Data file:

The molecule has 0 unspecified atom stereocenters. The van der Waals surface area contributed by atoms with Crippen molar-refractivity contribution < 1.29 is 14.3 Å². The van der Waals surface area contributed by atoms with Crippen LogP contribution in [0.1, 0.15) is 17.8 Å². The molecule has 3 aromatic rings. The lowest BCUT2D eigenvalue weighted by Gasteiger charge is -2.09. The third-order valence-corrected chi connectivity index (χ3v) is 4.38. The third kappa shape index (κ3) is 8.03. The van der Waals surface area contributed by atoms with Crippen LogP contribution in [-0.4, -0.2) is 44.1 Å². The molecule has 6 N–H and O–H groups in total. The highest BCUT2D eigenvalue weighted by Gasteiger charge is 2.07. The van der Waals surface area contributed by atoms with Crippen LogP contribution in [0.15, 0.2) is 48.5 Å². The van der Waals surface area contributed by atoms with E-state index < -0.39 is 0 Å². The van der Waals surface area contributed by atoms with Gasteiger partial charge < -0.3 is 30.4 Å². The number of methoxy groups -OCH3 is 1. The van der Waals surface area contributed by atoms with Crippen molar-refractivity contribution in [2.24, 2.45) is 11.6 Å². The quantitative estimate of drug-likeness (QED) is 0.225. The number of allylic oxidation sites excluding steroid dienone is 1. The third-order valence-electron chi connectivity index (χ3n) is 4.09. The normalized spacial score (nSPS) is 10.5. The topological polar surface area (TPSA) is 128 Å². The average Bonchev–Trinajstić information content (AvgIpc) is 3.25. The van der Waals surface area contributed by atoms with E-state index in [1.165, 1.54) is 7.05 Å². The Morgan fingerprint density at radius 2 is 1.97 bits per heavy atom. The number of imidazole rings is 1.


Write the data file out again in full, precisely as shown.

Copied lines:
The molecule has 0 unspecified atom stereocenters. The van der Waals surface area contributed by atoms with Crippen molar-refractivity contribution < 1.29 is 14.3 Å². The van der Waals surface area contributed by atoms with Crippen LogP contribution in [0.1, 0.15) is 17.8 Å². The molecule has 3 aromatic rings. The lowest BCUT2D eigenvalue weighted by Gasteiger charge is -2.09. The third-order valence-corrected chi connectivity index (χ3v) is 4.38. The third kappa shape index (κ3) is 8.03. The van der Waals surface area contributed by atoms with Crippen LogP contribution in [-0.4, -0.2) is 44.1 Å². The molecule has 6 N–H and O–H groups in total. The highest BCUT2D eigenvalue weighted by Gasteiger charge is 2.07. The van der Waals surface area contributed by atoms with Crippen LogP contribution in [0.15, 0.2) is 48.5 Å². The van der Waals surface area contributed by atoms with E-state index < -0.39 is 0 Å². The van der Waals surface area contributed by atoms with Gasteiger partial charge < -0.3 is 30.4 Å². The number of methoxy groups -OCH3 is 1. The van der Waals surface area contributed by atoms with Crippen molar-refractivity contribution in [2.24, 2.45) is 11.6 Å². The quantitative estimate of drug-likeness (QED) is 0.225. The number of allylic oxidation sites excluding steroid dienone is 1. The third-order valence-electron chi connectivity index (χ3n) is 4.09. The normalized spacial score (nSPS) is 10.5. The topological polar surface area (TPSA) is 128 Å². The average Bonchev–Trinajstić information content (AvgIpc) is 3.25. The van der Waals surface area contributed by atoms with E-state index in [1.165, 1.54) is 7.05 Å². The Morgan fingerprint density at radius 2 is 1.97 bits per heavy atom. The number of imidazole rings is 1.